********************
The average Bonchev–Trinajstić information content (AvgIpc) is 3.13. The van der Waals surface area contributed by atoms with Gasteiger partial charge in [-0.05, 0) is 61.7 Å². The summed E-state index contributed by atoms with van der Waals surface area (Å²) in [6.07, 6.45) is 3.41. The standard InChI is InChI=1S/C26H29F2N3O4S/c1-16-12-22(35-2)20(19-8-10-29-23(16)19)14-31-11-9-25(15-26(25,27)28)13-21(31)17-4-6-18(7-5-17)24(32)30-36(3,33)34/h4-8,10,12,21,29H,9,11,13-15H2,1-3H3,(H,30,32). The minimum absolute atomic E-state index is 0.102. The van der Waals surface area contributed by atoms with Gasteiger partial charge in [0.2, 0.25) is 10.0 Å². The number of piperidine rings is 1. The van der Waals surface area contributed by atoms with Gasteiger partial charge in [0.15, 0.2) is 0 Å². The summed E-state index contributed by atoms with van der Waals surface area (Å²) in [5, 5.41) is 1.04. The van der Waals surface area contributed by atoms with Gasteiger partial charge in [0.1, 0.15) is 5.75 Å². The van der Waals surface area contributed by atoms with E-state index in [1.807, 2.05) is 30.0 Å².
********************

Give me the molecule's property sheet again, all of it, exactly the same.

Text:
The average Bonchev–Trinajstić information content (AvgIpc) is 3.13. The van der Waals surface area contributed by atoms with Gasteiger partial charge in [-0.05, 0) is 61.7 Å². The summed E-state index contributed by atoms with van der Waals surface area (Å²) in [6.07, 6.45) is 3.41. The standard InChI is InChI=1S/C26H29F2N3O4S/c1-16-12-22(35-2)20(19-8-10-29-23(16)19)14-31-11-9-25(15-26(25,27)28)13-21(31)17-4-6-18(7-5-17)24(32)30-36(3,33)34/h4-8,10,12,21,29H,9,11,13-15H2,1-3H3,(H,30,32). The minimum absolute atomic E-state index is 0.102. The van der Waals surface area contributed by atoms with Gasteiger partial charge in [0.2, 0.25) is 10.0 Å². The number of piperidine rings is 1. The van der Waals surface area contributed by atoms with Gasteiger partial charge in [0.15, 0.2) is 0 Å². The summed E-state index contributed by atoms with van der Waals surface area (Å²) in [5, 5.41) is 1.04. The van der Waals surface area contributed by atoms with Gasteiger partial charge in [0.1, 0.15) is 5.75 Å². The van der Waals surface area contributed by atoms with E-state index in [1.807, 2.05) is 30.0 Å².